The dimensions of the die are 5,1mm x 4,0mm. According to the datasheet, the device was manufactured with a BCD process. This allows the control circuit to be built with the benefits of bipolar and CMOS transistors, while high-performance DMOS transistors are used in the H-bridge. There are indications that the L6202 was the first device to be manufactured with a BCD process at STMicroelectronics, SGS-Thomson respectively.




Somewhat to the left of center, several numbers are shown on top of each other. It seems that there are two metal layers used here. In the circuit itself, however, only one metal layer can be seen. The lower number is 8065, the upper 8545. The meaning remains unclear.




To the right of the center, the logo of SGS Thomson and the year 1986 are shown. The string U0024 could be an internal project designation.




On the left edge, there are some structures that allow to monitor the imaging performance of the process. The 13 squares could indicate a mask set with 13 masks.






The interconnection of the four power transistors is clearly visible. The width of the lines is adapted to the respective local current. At first glance, the lowside transistors appear somewhat larger than the highside transistors. However, the highside transistors are slightly wider, resulting in approximately equal areas, as would be expected with four NMOS transistors. The gate potentials are fed from the top and from the bottom.




The control circuit is relatively clear. It is easy to see that each highside transistor is supplied from two areas. The charge pumps seem to be located in the center. Two very large, reddish areas are integrated there, which certainly represent the associated capacitances.

On the left and right edges, the bootstrap bondpads are placed respectively. In these areas is another control for the gate electrodes. Four larger elements are integrated in each of the corners. It could be that these are transistors that limit the gate-source voltage. After all, this voltage could approach the maximum permissible supply voltage of 48V.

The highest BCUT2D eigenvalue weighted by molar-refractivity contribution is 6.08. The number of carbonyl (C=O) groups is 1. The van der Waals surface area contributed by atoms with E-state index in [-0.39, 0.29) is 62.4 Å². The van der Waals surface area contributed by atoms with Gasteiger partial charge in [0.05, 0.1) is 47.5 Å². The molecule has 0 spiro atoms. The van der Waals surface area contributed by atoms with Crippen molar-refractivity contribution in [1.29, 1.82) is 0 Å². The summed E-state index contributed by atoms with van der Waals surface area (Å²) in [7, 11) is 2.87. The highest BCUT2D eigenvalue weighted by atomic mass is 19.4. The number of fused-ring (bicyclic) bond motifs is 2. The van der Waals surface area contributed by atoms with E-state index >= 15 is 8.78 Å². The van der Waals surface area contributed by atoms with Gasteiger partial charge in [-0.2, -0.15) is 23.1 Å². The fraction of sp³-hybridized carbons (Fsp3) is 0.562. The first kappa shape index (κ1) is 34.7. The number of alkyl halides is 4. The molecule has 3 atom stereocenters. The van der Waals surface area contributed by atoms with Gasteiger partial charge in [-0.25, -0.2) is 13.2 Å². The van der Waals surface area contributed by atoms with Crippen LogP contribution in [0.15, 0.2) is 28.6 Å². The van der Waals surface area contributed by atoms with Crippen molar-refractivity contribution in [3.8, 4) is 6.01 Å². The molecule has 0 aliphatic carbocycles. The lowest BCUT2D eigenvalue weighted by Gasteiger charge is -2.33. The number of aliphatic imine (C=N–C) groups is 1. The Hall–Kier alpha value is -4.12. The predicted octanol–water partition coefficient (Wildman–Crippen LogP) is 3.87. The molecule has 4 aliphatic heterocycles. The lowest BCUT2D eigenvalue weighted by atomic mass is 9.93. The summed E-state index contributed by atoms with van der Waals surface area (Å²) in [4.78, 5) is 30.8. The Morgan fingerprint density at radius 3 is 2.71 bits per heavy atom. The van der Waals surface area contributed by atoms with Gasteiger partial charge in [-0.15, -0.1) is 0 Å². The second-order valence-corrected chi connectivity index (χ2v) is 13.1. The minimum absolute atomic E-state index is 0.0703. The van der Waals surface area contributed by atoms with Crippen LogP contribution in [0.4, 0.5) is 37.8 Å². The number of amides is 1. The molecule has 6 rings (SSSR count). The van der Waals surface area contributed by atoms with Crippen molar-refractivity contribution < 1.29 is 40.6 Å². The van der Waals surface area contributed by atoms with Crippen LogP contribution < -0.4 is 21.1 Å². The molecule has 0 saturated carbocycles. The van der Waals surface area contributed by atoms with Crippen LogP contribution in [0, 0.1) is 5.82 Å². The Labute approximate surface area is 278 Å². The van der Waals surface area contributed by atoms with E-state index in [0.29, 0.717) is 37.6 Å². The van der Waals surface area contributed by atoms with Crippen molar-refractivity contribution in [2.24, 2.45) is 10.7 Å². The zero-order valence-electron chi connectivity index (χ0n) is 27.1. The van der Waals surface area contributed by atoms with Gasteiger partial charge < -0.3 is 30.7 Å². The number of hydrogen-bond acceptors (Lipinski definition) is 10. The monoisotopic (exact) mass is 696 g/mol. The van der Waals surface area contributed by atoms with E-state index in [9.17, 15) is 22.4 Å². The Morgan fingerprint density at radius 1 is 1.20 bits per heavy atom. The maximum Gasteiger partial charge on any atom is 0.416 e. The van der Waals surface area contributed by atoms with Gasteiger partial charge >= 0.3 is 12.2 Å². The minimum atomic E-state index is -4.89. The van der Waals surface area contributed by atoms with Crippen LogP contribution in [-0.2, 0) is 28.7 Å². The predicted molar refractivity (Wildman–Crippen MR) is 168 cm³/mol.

https://www.richis-lab.de/FET30.htm

 :-/O
« Last Edit: February 12, 2023, 10:37:13 pm by Noopy »
 
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Online NoopyTopic starter

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Re: Transistors - die pictures
« Reply #689 on: February 15, 2023, 04:12:09 am »
these die photos are phenomenal! nice work Noopy!

Thank you!
I still have plenty pictures on my hard drive and a lot of parts in stock.  8)

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Re: Transistors - die pictures
« Reply #690 on: March 04, 2023, 02:52:17 pm »




The MJE3055 is an alternative to the 2N3055 (https://www.richis-lab.de/2N3055.htm). Here, however, the maximum permissible collector current is not 15A, but only 10A. The TO127 package is slightly larger than a TO220 package and thus allows a power dissipation of up to 90W. The MJE3055 is thus slightly less powerful than the 2N3055 in the TO3 package. In the alternative TO220 package, the MJE3055 allows just 75W. Maximum Vce is 60V, cutoff frequency is 2MHz.




Inside the package there is a relatively thick carrier. A silicone-like potting protects the die and bondwires.




The potting is easy to remove.






The dimensions of the die is 3,2mm x 2,8mm. It seems to be the same transistor that Motorola used in the 2N3055I (https://www.richis-lab.de/2N3055_10.htm).






Typical for a MESA transistor, the edges are etched down, resulting in clean outer edges at the base-collector interface. The etching process has left an interesting surface texture.




Emitter and base form the typical structures of a power transistor. For contacting the surfaces, there are vias in the protective passivation layer, the edges of which become visible in the surface of the metal layer.


https://www.richis-lab.de/BipolarA21.htm

 :-/O
 
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Online NoopyTopic starter

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Re: Transistors - die pictures
« Reply #691 on: March 06, 2023, 06:31:28 pm »


Now the MJE2955, the complementary PNP transistor to the MJE3055. It has exactly the same specifications.




The mechanical construction is the same as in the MJE3055. However, much more solder seems to have been used to fix the die. The solder has spread over the carrier. A silicone-like potting was used here too.